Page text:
3 unstable releases

Uses old Rust 2015

0.2.0 Feb 1, 2018
0.1.1 Oct 10, 2016
0.1.0 Oct 10, 2016

#38 in #timer

30 downloads per month
Used in rabble


488 lines

Build Status

API Documentation


Add the following to your Cargo.toml

ferris = "0.1"

Add this to your crate root

extern crate ferris;


Ferris consists of two concrete hierarchical timer wheels. Each has multiple inner wheels with different resolutions to provide a large time range with minimal memory use.

There is an allocating wheel that allocates each timer on the heap and a copying wheel that doesn't. Which one you use is simply a matter of preference and benchmarking in your specific application.

Start and Stop are O(1) operations. Expiry is O(n) on the number of elements in the slot.


A hierarchical timer wheel

The number of wheels in the hierarchy are determined by the number of Resolutions passed into the concrete constructors AllocWheel::new() and CopyWheel::new(). The size of each wheel is automatically determined based on whether certain other resolutions are available. For instance if a wheel is constructed consisting of Resolution::TenMs and Resolution::HundredMs, then the number of slots in the 10 ms wheel will be 10 (10 slots to get to 100ms). However, if Resolution::HundredMs was not used, then Resolution::TenMs would have 100 slots (100ms to get to 1 sec).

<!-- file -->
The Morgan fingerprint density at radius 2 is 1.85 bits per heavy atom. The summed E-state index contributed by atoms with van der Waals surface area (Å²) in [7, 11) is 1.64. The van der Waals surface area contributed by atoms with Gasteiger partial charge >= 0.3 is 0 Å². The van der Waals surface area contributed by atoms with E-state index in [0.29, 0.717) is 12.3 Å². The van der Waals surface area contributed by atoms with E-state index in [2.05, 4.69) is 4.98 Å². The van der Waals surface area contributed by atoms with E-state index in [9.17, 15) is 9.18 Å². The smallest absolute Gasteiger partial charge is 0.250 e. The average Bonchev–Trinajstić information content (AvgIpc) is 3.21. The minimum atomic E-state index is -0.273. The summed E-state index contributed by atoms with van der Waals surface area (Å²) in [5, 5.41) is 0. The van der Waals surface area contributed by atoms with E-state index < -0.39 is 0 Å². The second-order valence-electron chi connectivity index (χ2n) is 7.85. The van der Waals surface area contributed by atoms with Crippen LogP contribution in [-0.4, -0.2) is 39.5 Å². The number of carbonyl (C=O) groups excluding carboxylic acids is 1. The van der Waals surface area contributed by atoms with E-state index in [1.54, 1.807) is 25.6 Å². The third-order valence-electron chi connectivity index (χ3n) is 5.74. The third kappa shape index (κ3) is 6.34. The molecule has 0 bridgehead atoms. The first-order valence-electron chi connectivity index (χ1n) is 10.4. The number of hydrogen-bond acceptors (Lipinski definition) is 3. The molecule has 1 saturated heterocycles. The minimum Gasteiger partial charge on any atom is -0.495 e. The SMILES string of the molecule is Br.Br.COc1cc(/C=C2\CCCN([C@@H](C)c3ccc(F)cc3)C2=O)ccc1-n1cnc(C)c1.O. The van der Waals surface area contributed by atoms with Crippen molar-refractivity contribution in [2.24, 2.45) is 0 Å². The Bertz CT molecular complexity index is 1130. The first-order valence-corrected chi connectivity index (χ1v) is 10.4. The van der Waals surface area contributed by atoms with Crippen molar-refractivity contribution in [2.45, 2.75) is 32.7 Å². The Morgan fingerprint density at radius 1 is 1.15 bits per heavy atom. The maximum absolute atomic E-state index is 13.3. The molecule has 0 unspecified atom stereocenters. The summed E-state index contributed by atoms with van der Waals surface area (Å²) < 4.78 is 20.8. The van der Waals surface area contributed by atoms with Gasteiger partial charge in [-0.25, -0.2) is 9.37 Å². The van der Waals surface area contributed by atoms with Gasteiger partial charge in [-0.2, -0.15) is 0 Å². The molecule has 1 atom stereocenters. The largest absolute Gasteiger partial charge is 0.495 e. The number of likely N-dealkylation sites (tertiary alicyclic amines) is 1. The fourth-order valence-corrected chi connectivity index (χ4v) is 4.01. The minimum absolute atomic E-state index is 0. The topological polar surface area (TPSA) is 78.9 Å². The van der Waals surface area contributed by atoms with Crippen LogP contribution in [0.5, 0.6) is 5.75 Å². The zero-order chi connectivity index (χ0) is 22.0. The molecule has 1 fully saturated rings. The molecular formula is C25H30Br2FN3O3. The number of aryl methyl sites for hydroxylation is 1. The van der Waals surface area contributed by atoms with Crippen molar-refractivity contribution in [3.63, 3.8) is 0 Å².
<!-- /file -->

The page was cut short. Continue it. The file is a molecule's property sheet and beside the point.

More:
In order for the timer to operate correctly, it must tick at the maximum resolution. For instance if 10ms and 1s resolutions are used, expire() must be called every 10ms.

The minimum length of a timer is limited by the highest resolution. For instance if 10ms and 1s resolutions were used, the minimum length of a timer would be 10ms.

The maximum length of a timer is limited by the lowest resolution. For instance if 10ms, and 1s resolutions were used, the maximum length of a timer would be 59s.

There is no migration between wheels. A timer is assigned to a single wheel and is scheduled at it's minimum resolution. E.g. If a timer is scheduled for 1.3s it will be scheduled to fire 2 second ticks later. This is most useful for coarse grain timers, is more efficient computationally and uses less memory than being more precise. The wheels don't have to keep track of offsets for the next inner wheel for wheel to wheel migration, and thus save memory. And since the migration ddoesn't actually occur, we save cpu, and potentially extra allocations.

No runtime deps